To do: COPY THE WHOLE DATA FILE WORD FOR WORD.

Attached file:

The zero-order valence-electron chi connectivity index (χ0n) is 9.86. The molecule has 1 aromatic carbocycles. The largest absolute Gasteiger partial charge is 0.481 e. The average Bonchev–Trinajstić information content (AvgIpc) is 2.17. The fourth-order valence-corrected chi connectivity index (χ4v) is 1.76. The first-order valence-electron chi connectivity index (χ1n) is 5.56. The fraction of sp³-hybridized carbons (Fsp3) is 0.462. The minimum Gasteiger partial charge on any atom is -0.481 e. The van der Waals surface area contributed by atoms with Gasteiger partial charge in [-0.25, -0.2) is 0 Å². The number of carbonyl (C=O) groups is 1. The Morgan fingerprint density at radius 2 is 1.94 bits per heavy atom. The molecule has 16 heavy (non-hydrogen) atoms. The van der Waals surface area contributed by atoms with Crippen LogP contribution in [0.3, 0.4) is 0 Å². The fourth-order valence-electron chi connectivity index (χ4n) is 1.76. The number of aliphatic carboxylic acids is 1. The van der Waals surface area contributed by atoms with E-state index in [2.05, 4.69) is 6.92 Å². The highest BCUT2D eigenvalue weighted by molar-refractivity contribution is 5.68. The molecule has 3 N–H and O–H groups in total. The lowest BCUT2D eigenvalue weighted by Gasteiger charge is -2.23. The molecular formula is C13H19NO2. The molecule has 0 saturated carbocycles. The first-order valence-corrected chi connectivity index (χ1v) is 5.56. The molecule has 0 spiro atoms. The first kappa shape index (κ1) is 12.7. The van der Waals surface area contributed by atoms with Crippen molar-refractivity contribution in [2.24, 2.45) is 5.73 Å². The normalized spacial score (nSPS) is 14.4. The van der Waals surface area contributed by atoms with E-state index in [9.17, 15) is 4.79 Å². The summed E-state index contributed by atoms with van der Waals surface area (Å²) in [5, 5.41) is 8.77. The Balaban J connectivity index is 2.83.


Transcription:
The zero-order valence-electron chi connectivity index (χ0n) is 9.86. The molecule has 1 aromatic carbocycles. The largest absolute Gasteiger partial charge is 0.481 e. The average Bonchev–Trinajstić information content (AvgIpc) is 2.17. The fourth-order valence-corrected chi connectivity index (χ4v) is 1.76. The first-order valence-electron chi connectivity index (χ1n) is 5.56. The fraction of sp³-hybridized carbons (Fsp3) is 0.462. The minimum Gasteiger partial charge on any atom is -0.481 e. The van der Waals surface area contributed by atoms with Gasteiger partial charge in [-0.25, -0.2) is 0 Å². The number of carbonyl (C=O) groups is 1. The Morgan fingerprint density at radius 2 is 1.94 bits per heavy atom. The molecule has 16 heavy (non-hydrogen) atoms. The van der Waals surface area contributed by atoms with Crippen LogP contribution in [0.3, 0.4) is 0 Å². The fourth-order valence-electron chi connectivity index (χ4n) is 1.76. The number of aliphatic carboxylic acids is 1. The van der Waals surface area contributed by atoms with E-state index in [2.05, 4.69) is 6.92 Å². The highest BCUT2D eigenvalue weighted by molar-refractivity contribution is 5.68. The molecule has 3 N–H and O–H groups in total. The lowest BCUT2D eigenvalue weighted by Gasteiger charge is -2.23. The molecular formula is C13H19NO2. The molecule has 0 saturated carbocycles. The first-order valence-corrected chi connectivity index (χ1v) is 5.56. The molecule has 0 spiro atoms. The first kappa shape index (κ1) is 12.7. The van der Waals surface area contributed by atoms with Crippen molar-refractivity contribution in [2.24, 2.45) is 5.73 Å². The normalized spacial score (nSPS) is 14.4. The van der Waals surface area contributed by atoms with E-state index in [9.17, 15) is 4.79 Å². The summed E-state index contributed by atoms with van der Waals surface area (Å²) in [5, 5.41) is 8.77. The Balaban J connectivity index is 2.83.